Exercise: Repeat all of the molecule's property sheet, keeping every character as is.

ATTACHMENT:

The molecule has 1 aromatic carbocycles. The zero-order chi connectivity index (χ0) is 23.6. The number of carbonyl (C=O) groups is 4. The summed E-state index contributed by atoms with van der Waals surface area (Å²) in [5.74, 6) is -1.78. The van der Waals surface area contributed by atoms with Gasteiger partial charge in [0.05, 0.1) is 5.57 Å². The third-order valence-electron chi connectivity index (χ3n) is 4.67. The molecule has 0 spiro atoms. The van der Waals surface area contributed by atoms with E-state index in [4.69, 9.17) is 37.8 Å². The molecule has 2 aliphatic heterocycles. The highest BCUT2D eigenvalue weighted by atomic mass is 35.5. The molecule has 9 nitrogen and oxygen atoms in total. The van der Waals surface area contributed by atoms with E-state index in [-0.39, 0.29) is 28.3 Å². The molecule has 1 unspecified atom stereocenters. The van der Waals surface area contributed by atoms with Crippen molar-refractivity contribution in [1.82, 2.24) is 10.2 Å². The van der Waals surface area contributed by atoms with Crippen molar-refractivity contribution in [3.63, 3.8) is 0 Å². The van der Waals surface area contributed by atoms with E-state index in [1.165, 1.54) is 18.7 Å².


The molecule has 1 aromatic carbocycles. The zero-order chi connectivity index (χ0) is 23.6. The number of carbonyl (C=O) groups is 4. The summed E-state index contributed by atoms with van der Waals surface area (Å²) in [5.74, 6) is -1.78. The van der Waals surface area contributed by atoms with Gasteiger partial charge in [0.05, 0.1) is 5.57 Å². The third-order valence-electron chi connectivity index (χ3n) is 4.67. The molecule has 0 spiro atoms. The van der Waals surface area contributed by atoms with E-state index in [4.69, 9.17) is 37.8 Å². The molecule has 2 aliphatic heterocycles. The highest BCUT2D eigenvalue weighted by atomic mass is 35.5. The molecule has 9 nitrogen and oxygen atoms in total. The van der Waals surface area contributed by atoms with E-state index in [-0.39, 0.29) is 28.3 Å². The molecule has 1 unspecified atom stereocenters. The van der Waals surface area contributed by atoms with Crippen molar-refractivity contribution in [1.82, 2.24) is 10.2 Å². The van der Waals surface area contributed by atoms with Crippen molar-refractivity contribution in [3.63, 3.8) is 0 Å². The van der Waals surface area contributed by atoms with E-state index in [1.165, 1.54) is 18.7 Å².